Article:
The S-curve also offers competition to the wave principle. However, with the open gaps and the new school of thought that economics and finance are two different subjects altogether, the challenge is alive. After all, double decimal accuracy forecast delivered by Elliotticians over the last 60 years on all trading time frames and with practitioners like Hamilton Bolton delivering as much as 11 accurate yearly forecasts in 13 years, the S-curve has a tall benchmark to compete. The only research aspect which really suffers with the S-curve gaining ground is the investigative equity research, the last vestige of equity research which still holds some water, while the Fibonacci reality of markets remains a notch ahead of the S-curves.

Without WATER

Water, a key renewable resource, has just started a multi-year boom which should leave even oil behind.

Throwing out the baby with the bath water is an idiom that has its origins on the monthly bathing ritual in Europe before the 16th century. The bath tubs were few and seniors of the house were the first to take bath, the children of the house came last. The very reason: the baby was thrown with the muddy and dirty bath water on occasions. It’s tough to validate this socionomic anecdote. But the question is that were some of our ancestors really low on hygiene or was it about water scarcity and economising of a resource? Well, the fact is that water has moved from abundance to scarcity through history and our ancestors did face a water scarcity in the past which might have forced them to change their habits. This also involved economising on bathing water and hence throwing the baby out.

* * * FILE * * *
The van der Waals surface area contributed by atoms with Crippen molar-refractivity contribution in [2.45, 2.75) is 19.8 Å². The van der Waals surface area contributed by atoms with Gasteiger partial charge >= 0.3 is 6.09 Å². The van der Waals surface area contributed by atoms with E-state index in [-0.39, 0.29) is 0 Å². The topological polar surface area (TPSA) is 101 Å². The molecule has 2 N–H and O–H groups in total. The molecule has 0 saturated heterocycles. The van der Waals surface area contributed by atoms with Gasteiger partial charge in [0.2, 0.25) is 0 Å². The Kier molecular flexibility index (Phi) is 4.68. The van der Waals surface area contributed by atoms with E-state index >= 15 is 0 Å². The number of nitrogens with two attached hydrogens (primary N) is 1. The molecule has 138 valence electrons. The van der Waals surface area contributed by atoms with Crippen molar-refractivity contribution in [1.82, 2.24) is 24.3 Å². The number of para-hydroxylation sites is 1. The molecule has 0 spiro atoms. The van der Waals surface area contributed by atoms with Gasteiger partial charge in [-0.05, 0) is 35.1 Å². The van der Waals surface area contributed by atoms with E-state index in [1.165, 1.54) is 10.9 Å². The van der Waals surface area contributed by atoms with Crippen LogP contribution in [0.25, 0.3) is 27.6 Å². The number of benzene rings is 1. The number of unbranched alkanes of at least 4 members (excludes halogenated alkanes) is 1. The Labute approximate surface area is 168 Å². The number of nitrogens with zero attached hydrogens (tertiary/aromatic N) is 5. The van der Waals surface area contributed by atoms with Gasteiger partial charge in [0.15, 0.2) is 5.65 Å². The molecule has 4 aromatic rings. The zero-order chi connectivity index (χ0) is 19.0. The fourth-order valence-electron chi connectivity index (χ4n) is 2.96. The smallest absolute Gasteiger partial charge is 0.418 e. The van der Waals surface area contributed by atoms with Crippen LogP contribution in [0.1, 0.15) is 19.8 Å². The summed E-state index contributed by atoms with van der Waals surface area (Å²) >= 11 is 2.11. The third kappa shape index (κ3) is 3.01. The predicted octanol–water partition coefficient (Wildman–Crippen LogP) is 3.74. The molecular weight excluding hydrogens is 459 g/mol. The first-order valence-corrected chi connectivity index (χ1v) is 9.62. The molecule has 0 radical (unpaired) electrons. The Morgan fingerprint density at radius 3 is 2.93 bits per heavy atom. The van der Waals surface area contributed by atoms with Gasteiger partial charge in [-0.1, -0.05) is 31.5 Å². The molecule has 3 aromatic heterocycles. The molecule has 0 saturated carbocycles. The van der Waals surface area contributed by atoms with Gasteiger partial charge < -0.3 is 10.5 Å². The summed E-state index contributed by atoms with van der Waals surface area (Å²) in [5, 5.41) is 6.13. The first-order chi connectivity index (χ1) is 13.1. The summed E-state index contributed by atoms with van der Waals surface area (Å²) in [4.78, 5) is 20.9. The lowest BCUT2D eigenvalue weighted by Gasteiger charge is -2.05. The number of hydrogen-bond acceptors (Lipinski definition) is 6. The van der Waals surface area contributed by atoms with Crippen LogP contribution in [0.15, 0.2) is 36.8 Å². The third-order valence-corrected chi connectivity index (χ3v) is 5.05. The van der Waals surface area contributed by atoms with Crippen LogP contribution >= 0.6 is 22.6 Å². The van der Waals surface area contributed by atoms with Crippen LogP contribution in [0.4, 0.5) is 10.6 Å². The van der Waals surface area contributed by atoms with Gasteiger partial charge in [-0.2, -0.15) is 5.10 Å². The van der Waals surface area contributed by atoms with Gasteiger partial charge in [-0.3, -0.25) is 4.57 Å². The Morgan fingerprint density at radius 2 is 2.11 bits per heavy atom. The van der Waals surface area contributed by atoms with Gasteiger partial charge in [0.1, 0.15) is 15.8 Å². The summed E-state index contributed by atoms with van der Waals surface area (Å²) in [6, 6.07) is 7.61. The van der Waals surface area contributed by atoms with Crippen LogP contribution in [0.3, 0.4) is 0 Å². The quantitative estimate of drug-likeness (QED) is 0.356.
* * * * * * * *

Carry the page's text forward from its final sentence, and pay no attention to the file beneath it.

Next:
The question of water is more relevant than the energy question which faces the world today. It’s just that water economics has not been understood by the speculator yet as he is busy with other assets. And, water has traditionally been a state domain and inefficient. The very reason it’s discussed less. Just to put things in perspective water outperformed oil from 2004 till 2006 and 2007 is not over yet. Water averaged 21 per cent returns a year over the last three years. The returns might look meagre if you compare it with the 40 per cent average returns for the Sensex. But equity vs water looks comparable if you take the average return on the Sensex from 1990. The benchmark gave an annual return of 22 per cent over the last 17 years. And the way things appear, water may not just outperform oil but the Sensex as well.

Water, a part of the alternative energy sector, is just one of the many thriving assets today. Alternative energy is not new anymore. Solar Index, Bio Energy Index, Renewable Energy and Water Index are some of the benchmarks listed and traded today. And renewables already take care of 13 per cent of the world energy needs, 34 per cent is oil, 21 per cent is gas, 25 per cent is coal and 7 per cent nuclear. This places renewables ahead of nuclear fuel today. Wilderhill Clean Energy Index is the first ETF for renewable sector with $800 million under management with 42 stocks.